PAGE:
Call Our National Legal Hotline

1300 038 223
Open 7am - Midnight, 7 days
Or have our lawyers call you:

This article was written by Dr Nicola Bowes

Dr Nicola Bowes holds a Bachelor of Arts with first class honours from the University of Tasmania, a Bachelor of Laws with first class honours from the Queensland University of Technology, and a PhD from The University of Queensland. After a decade working in higher education, Nicola joined Armstrong Legal in 2020.

Can A Stepchild Contest A Will? (QLD)


A stepchild has the same rights as a biological or adopted child to contest a will in Queensland. As long as the stepparent and the child’s natural parent did not divorce before the testator’s death, then the stepchild can make a Family Provision Application to the Supreme Court seeking redistribution of the deceased estate. This article outlines the right of a stepchild to contest a will in Queensland, with reference to applicable case history.

What Is A Family Provision Order?

A testator can draft their will in any way they see fit, but there is legal provision for entitled parties to question the fairness of a testator’s final wishes. Eligible individuals can ask the Supreme Court to overrule the wishes of the deceased and ensure their proper maintenance and support through a Family Provision Order. Only certain individuals who are listed in the Succession Act 1981 are eligible to file an application for such an order.

Who Can Contest A Will In Queensland?

The only parties that can contest a will in Queensland under section 41 of the Succession Act 1981 are:

  • The husband or wife of the deceased;
  • The de facto partner of the deceased;
  • The registered partner of the deceased (in accordance with the Relationships Act 2011);
  • The former spouse or partner of the deceased;
  • A biological child of the deceased;
  • An adopted child of the deceased (in accordance with the Adoption Act 2009);
  • A child of the deceased as yet unborn;
  • A stepchild of the deceased;
  • A parent of the deceased if they were a dependent of the deceased;
  • A parent of a child of the deceased if the child is under the age of eighteen and a dependent of the deceased; and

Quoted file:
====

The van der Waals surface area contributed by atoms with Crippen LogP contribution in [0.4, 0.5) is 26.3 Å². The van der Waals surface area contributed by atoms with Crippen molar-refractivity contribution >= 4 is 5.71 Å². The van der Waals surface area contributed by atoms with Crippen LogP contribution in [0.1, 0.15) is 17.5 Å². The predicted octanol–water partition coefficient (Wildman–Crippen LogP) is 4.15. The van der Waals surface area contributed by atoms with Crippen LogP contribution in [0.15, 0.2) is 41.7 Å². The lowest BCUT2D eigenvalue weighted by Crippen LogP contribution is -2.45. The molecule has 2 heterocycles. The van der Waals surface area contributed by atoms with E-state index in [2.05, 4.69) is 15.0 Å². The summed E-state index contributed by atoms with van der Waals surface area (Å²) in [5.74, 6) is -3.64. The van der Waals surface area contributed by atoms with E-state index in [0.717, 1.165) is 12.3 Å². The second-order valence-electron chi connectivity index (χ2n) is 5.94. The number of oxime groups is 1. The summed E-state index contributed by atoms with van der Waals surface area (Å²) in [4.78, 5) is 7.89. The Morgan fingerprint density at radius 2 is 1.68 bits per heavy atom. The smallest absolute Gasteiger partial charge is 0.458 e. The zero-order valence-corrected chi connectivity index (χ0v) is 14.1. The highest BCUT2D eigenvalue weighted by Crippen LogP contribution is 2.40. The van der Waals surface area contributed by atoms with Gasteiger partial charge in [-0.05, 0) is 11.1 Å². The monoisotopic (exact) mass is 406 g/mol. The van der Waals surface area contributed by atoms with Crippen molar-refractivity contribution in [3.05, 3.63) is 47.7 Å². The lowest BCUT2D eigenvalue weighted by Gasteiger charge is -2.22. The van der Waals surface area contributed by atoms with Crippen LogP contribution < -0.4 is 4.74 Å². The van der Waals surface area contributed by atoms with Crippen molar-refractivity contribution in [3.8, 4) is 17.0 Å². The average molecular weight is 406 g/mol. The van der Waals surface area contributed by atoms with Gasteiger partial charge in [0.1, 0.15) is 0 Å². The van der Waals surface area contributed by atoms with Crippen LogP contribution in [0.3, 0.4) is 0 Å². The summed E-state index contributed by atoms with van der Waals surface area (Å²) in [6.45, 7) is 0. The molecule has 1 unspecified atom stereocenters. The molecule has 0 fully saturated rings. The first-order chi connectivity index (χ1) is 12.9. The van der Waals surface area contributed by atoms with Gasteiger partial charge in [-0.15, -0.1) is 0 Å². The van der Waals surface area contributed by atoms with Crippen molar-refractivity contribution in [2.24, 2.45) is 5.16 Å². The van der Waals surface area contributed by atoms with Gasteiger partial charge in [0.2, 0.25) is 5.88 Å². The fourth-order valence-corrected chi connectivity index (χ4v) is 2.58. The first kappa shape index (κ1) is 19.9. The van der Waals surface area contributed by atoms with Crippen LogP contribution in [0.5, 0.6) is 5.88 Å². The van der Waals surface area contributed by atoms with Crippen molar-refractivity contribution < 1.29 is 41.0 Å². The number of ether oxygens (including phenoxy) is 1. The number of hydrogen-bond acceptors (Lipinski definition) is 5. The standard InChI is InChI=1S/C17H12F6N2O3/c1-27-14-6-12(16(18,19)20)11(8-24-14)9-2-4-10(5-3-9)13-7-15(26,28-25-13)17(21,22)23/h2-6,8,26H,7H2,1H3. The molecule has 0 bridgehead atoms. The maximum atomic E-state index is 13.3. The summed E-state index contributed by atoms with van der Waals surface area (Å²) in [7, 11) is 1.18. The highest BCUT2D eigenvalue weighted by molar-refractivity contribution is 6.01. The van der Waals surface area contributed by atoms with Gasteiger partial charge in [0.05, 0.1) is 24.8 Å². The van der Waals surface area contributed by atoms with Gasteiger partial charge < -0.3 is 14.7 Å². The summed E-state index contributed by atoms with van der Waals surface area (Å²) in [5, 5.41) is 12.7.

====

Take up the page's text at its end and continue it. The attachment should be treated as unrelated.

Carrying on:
• A minor who was wholly or substantially dependent on the deceased.

As this list shows, succession legislation in Queensland explicitly defines a child to include any child of the deceased, including a stepchild. As such, a stepchild can legally contest a will in Queensland, regardless of their age, student status or dependence on the deceased.

Stepchildren and Estate Law

A stepchild can still contest a will if their natural parent dies before the testator, as long as the relationship was not legally dissolved before the natural parent’s death. In that circumstance, the relationship between stepchild and stepparent remains an enduring legal connection. On the other hand, if the relationship ends in divorce before either party’s death, then the child is no longer considered a stepchild eligible to contest the will.

If the stepparent adopted the stepchild at any point, then it does not matter when or if the relationship between the parents dissolved, the adopted child is legally the “issue” of the deceased and entitled to contest a will in the same way as a biological child.

A Stepchild Can Contest A Will: Case Study

In the case of Currey v Gault [2010], a stepchild sought provision from the estate of their widowed stepmother. The child’s natural parent had predeceased the stepmother and she had no other children or descendants, apart from the stepchild. The stepmother and her husband drafted wills that nominated each other as the sole beneficiary, with the stepchild and a nephew as contingent beneficiaries.

After the husband’s death, the stepmother drafted a new will that bequeathed the three million dollar estate to her niece and nephew and disinherited the stepchild. The stepchild contested the will and applied for appropriate provision from the deceased estate.

The court found that both the stepmother and her deceased husband contributed to the substantial estate. They judged that the claimant was on good terms with his father and was respectful and dutiful to his stepmother, but that she had no reciprocal feelings for her stepson. The stepmother also had no especially close relationship with, or responsibility for, the niece and nephew who she made the beneficiaries of her will.

The claimant proved that he was in financial need with little opportunity for advancement if he did not receive provision from the estate. The court was ultimately satisfied that the testator had a moral duty to provide for her stepson and that she had neglected to do so by disinheriting him. The court ordered that the claimant receive a share of the residual estate in the amount of $900,000.

Time Limits For A Stepchild To Contest A Will

A stepchild who intends to contest a will must do so within the statutory time limits. The stepchild needs to inform the executor of the estate within six months of the death of the testator, and then file an FPA within nine months of the date of death. The court will only grant an extension to allow a late application if there are extenuating circumstances to excuse the delay.

Our contested wills team can help you verify your rights as a stepchild to contest a will, and assist you with making a compelling Family Provision Application. For any legal assistance with probate, testamentary or succession matters, please call our offices on 1300 038 223 or make an appointment without delay.

Armstrong Legal
Social Rating
4.8
Based on 333 reviews
×
Legal Hotline
Open 7am - Midnight, 7 Days
Call 1300 038 223